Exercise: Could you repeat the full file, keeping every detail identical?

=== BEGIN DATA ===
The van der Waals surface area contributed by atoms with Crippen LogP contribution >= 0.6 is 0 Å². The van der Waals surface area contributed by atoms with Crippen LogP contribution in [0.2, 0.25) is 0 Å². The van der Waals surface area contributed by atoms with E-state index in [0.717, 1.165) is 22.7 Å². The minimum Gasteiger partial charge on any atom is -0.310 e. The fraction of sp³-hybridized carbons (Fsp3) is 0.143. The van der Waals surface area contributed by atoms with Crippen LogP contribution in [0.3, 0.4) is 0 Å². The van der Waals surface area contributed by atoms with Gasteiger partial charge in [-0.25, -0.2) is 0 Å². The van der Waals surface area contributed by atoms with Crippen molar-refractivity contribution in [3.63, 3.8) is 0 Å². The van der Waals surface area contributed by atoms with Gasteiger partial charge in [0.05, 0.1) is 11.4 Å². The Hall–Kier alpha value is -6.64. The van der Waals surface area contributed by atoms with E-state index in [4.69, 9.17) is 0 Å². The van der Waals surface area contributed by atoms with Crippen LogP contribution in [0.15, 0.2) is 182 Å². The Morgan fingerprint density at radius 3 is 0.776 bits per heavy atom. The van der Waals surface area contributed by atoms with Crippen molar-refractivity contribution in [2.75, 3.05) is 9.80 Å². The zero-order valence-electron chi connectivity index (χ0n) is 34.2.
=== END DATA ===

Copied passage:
The van der Waals surface area contributed by atoms with Crippen LogP contribution >= 0.6 is 0 Å². The van der Waals surface area contributed by atoms with Crippen LogP contribution in [0.2, 0.25) is 0 Å². The van der Waals surface area contributed by atoms with E-state index in [0.717, 1.165) is 22.7 Å². The minimum Gasteiger partial charge on any atom is -0.310 e. The fraction of sp³-hybridized carbons (Fsp3) is 0.143. The van der Waals surface area contributed by atoms with Crippen LogP contribution in [0.3, 0.4) is 0 Å². The van der Waals surface area contributed by atoms with Gasteiger partial charge in [-0.25, -0.2) is 0 Å². The van der Waals surface area contributed by atoms with Crippen molar-refractivity contribution in [3.63, 3.8) is 0 Å². The van der Waals surface area contributed by atoms with Gasteiger partial charge in [0.05, 0.1) is 11.4 Å². The Hall–Kier alpha value is -6.64. The van der Waals surface area contributed by atoms with E-state index in [4.69, 9.17) is 0 Å². The van der Waals surface area contributed by atoms with Crippen LogP contribution in [0.15, 0.2) is 182 Å². The Morgan fingerprint density at radius 3 is 0.776 bits per heavy atom. The van der Waals surface area contributed by atoms with Crippen molar-refractivity contribution in [2.75, 3.05) is 9.80 Å². The zero-order valence-electron chi connectivity index (χ0n) is 34.2.